default avatar
Welcome to the site! Login or Signup below.
Logout|My Dashboard

Lodi Unified School District moves forward with early education programs

Font Size:
Default font size
Larger font size

Posted: Saturday, January 11, 2014 12:00 am

For some children in Lodi Unified School District, the first year of school means being fully prepared to enter kindergarten with a little school experience already under their belts, thanks to transitional kindergarten programs.

Since the Kindergarten Readiness Act of 2010 was signed into law, transitional kindergarten has become an authorized part of the state public school system — a move which made early education publicly available to, but not required for, students.

Many school districts — including Lodi Unified — have already begun implementing transitional kindergarten programs.

However, California lawmakers have been pushing to require adoption of early education programs like transitional kindergarten in all districts, though the newly proposed budget leaves little funding for other early education programs, like preschool.

According to the California Department of Education, transitional kindergarten is the first part of a two-year kindergarten program designed to prepare younger children for kindergarten.

Catherine Pennington, Lodi Unified’s assistant superintendent of instructional services and elementary education, said the district has been quick to roll out the new programs since the previous bill passed.

Lawrence and Lakewood elementary schools in Lodi and Podesta Ranch and Mosher elementary schools in North Stockon have already offered the program for one year. By next school year, Larson and Creekside elementary schools will join them.

“We will expand if the need is there,” Pennington said. “We are serving the children.”

Children who will turn 5 between Sept. 2 and Dec. 2 qualify for the program for the 2014-15 school year, but the program is voluntary.

Parents who do not live near a school that offers the program can opt to send their child to a school that does for that year. The child would then return to the school designated for their area for their remaining education.

Transitional programs are similar to regular kindergarten programs. However, a typical day for a student in transitional kindergarten will focus more on exposing students to curriculum such as letter, sound and number recognition early, without the pressure of mastering skills quickly.

“It gives kids exposure to what they will be seeing and learning in kindergarten,” said Melissa McClelland, a transitional kindergarten teacher at Lawrence Elementary School. “It’s a slower pace and it will be easier for them to learn it, so they can progress.”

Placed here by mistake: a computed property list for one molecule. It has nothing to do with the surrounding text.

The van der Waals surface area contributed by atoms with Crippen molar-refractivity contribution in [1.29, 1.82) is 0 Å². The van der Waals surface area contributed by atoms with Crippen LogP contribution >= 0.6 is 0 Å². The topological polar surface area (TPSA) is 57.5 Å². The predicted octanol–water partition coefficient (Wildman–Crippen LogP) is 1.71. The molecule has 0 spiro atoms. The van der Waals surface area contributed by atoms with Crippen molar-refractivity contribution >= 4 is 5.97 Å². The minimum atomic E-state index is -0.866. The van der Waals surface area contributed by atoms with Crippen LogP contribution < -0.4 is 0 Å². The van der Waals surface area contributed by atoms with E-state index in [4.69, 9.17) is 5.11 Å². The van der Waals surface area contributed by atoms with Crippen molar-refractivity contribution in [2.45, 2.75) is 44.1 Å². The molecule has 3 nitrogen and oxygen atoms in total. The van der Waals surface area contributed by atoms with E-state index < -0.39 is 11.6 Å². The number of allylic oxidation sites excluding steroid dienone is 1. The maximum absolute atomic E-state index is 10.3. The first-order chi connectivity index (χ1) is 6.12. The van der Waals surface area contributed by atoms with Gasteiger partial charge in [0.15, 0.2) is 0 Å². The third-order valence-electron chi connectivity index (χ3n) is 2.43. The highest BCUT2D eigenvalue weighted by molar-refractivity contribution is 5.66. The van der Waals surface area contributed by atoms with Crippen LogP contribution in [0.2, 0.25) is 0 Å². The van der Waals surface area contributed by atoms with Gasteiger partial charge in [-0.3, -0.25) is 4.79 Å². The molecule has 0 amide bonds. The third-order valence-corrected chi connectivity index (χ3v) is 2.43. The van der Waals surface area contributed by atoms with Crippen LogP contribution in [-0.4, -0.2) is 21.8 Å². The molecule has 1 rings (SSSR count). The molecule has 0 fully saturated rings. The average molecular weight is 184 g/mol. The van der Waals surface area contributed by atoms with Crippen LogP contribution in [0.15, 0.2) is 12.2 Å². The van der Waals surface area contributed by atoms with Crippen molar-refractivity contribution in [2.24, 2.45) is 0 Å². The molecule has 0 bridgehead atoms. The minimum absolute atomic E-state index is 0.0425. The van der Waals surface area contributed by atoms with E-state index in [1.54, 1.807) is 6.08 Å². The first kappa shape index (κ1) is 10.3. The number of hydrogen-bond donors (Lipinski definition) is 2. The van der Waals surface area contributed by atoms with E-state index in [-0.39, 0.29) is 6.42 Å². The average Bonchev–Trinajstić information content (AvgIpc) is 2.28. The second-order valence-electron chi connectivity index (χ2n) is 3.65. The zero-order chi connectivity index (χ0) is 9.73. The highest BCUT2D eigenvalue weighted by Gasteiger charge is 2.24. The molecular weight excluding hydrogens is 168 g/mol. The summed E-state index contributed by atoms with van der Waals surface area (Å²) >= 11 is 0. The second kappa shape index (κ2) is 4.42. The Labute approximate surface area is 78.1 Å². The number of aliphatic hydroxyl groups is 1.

If the current bill passes, these transitional programs will become a permanent fixture of public education in California and will require funding from the state budget.

There are already 160 students from the Lodi district enrolled in the transitional kindergarten programs this year. Many educators are already pleased with the progress of the programs.

“We’re finding it to be quite successful. Kindergarten teachers are telling us that the students are much more prepared coming in to kindergarten, and we expect that will set them up for success in the future,” Pennington said.

Rules of Conduct

  • 1 Use your real name. You must register with your full first and last name before you can comment. (And don't pretend you're someone else.)
  • 2 Keep it clean. Please avoid obscene, vulgar, lewd, racist or sexually oriented language.
  • 3 Don't threaten. Threats of harming another person will not be tolerated.
  • 4 Be truthful. Don't lie about anyone or anything. Don't post unsubstantiated allegations, rumors or gossip that could harm the reputation of a person, company or organization.
  • 5 Be nice. No racism, sexism or any sort of -ism that is degrading to another person.
  • 6 Stay on topic. Make sure your comments are about the story. Don't insult each other.
  • 7 Tell us if the discussion is getting out of hand. Use the 'Report' link on each comment to let us know of abusive posts.
  • 8 Share what you know, and ask about what you don't.

Welcome to the discussion.


Popular Stories


Should graduations return to the Grape Bowl?

Lodi Unified leaders are moving Lodi and Tokay high school graduations from the Grape Bowl to the Spanos Center at UOP in Stockton. They cite limited seating, costs and unpredictable weather at the Grape Bowl. But others say graduations at the Grape Bowl are an important Lodi tradition, and one reason many supported renovating the stadium. What do you think?

Total Votes: 99


Mailing List

Subscribe to a mailing list to have daily news sent directly to your inbox.

  • Breaking News

    Would you like to receive breaking news alerts? Sign up now!

  • News Updates

    Would you like to receive our daily news headlines? Sign up now!

  • Sports Updates

    Would you like to receive our daily sports headlines? Sign up now!

Manage Your Lists